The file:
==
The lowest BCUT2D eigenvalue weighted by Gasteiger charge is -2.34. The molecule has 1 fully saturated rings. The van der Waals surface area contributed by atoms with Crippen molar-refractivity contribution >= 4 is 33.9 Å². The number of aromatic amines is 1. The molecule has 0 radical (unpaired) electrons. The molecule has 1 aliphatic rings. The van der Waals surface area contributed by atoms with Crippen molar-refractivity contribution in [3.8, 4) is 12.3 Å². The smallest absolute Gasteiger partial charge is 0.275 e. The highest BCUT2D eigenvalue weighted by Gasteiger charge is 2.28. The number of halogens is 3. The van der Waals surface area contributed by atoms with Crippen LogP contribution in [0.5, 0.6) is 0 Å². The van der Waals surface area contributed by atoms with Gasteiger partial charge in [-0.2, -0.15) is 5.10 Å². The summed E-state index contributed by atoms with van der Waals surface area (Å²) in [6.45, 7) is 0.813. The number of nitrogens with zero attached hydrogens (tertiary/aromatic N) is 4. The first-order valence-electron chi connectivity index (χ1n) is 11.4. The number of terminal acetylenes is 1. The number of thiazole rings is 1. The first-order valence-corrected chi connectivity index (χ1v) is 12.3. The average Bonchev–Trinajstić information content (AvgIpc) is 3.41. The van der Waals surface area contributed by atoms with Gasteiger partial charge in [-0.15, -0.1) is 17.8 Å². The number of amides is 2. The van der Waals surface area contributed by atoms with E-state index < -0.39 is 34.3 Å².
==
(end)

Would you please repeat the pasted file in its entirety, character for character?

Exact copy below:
The lowest BCUT2D eigenvalue weighted by Gasteiger charge is -2.34. The molecule has 1 fully saturated rings. The van der Waals surface area contributed by atoms with Crippen molar-refractivity contribution >= 4 is 33.9 Å². The number of aromatic amines is 1. The molecule has 0 radical (unpaired) electrons. The molecule has 1 aliphatic rings. The van der Waals surface area contributed by atoms with Crippen molar-refractivity contribution in [3.8, 4) is 12.3 Å². The smallest absolute Gasteiger partial charge is 0.275 e. The highest BCUT2D eigenvalue weighted by Gasteiger charge is 2.28. The number of halogens is 3. The van der Waals surface area contributed by atoms with Crippen LogP contribution in [0.5, 0.6) is 0 Å². The van der Waals surface area contributed by atoms with Gasteiger partial charge in [-0.2, -0.15) is 5.10 Å². The summed E-state index contributed by atoms with van der Waals surface area (Å²) in [6.45, 7) is 0.813. The number of nitrogens with zero attached hydrogens (tertiary/aromatic N) is 4. The first-order valence-electron chi connectivity index (χ1n) is 11.4. The number of terminal acetylenes is 1. The number of thiazole rings is 1. The first-order valence-corrected chi connectivity index (χ1v) is 12.3. The average Bonchev–Trinajstić information content (AvgIpc) is 3.41. The van der Waals surface area contributed by atoms with Gasteiger partial charge in [-0.15, -0.1) is 17.8 Å². The number of amides is 2. The van der Waals surface area contributed by atoms with E-state index < -0.39 is 34.3 Å².